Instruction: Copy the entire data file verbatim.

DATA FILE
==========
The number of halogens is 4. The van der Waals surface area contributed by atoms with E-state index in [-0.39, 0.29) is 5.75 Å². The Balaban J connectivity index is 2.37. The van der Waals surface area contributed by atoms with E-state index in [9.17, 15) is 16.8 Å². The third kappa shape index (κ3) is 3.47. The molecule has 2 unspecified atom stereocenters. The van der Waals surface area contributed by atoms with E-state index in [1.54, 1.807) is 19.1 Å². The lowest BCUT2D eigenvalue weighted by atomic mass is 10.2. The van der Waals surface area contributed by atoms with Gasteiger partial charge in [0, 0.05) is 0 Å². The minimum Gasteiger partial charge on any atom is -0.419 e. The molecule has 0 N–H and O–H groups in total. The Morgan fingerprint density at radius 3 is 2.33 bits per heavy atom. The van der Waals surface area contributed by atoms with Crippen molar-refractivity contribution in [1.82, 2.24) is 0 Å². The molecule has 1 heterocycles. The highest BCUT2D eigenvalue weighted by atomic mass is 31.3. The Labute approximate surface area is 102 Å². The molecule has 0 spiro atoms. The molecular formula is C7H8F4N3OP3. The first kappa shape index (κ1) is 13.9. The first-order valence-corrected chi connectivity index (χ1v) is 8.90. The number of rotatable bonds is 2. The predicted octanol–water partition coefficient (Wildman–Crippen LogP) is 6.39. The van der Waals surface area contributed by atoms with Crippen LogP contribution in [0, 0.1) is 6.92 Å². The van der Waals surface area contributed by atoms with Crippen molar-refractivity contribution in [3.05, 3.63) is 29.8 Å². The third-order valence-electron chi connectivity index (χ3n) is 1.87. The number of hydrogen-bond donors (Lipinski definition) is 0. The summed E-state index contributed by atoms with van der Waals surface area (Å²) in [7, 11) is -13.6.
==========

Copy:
The number of halogens is 4. The van der Waals surface area contributed by atoms with E-state index in [-0.39, 0.29) is 5.75 Å². The Balaban J connectivity index is 2.37. The van der Waals surface area contributed by atoms with E-state index in [9.17, 15) is 16.8 Å². The third kappa shape index (κ3) is 3.47. The molecule has 2 unspecified atom stereocenters. The van der Waals surface area contributed by atoms with E-state index in [1.54, 1.807) is 19.1 Å². The lowest BCUT2D eigenvalue weighted by atomic mass is 10.2. The van der Waals surface area contributed by atoms with Gasteiger partial charge in [0, 0.05) is 0 Å². The minimum Gasteiger partial charge on any atom is -0.419 e. The molecule has 0 N–H and O–H groups in total. The Morgan fingerprint density at radius 3 is 2.33 bits per heavy atom. The van der Waals surface area contributed by atoms with Crippen molar-refractivity contribution in [1.82, 2.24) is 0 Å². The molecule has 1 heterocycles. The highest BCUT2D eigenvalue weighted by atomic mass is 31.3. The Labute approximate surface area is 102 Å². The molecule has 0 spiro atoms. The molecular formula is C7H8F4N3OP3. The first kappa shape index (κ1) is 13.9. The first-order valence-corrected chi connectivity index (χ1v) is 8.90. The number of rotatable bonds is 2. The predicted octanol–water partition coefficient (Wildman–Crippen LogP) is 6.39. The van der Waals surface area contributed by atoms with Crippen LogP contribution in [0, 0.1) is 6.92 Å². The van der Waals surface area contributed by atoms with Crippen molar-refractivity contribution in [3.05, 3.63) is 29.8 Å². The third-order valence-electron chi connectivity index (χ3n) is 1.87. The number of hydrogen-bond donors (Lipinski definition) is 0. The summed E-state index contributed by atoms with van der Waals surface area (Å²) in [7, 11) is -13.6.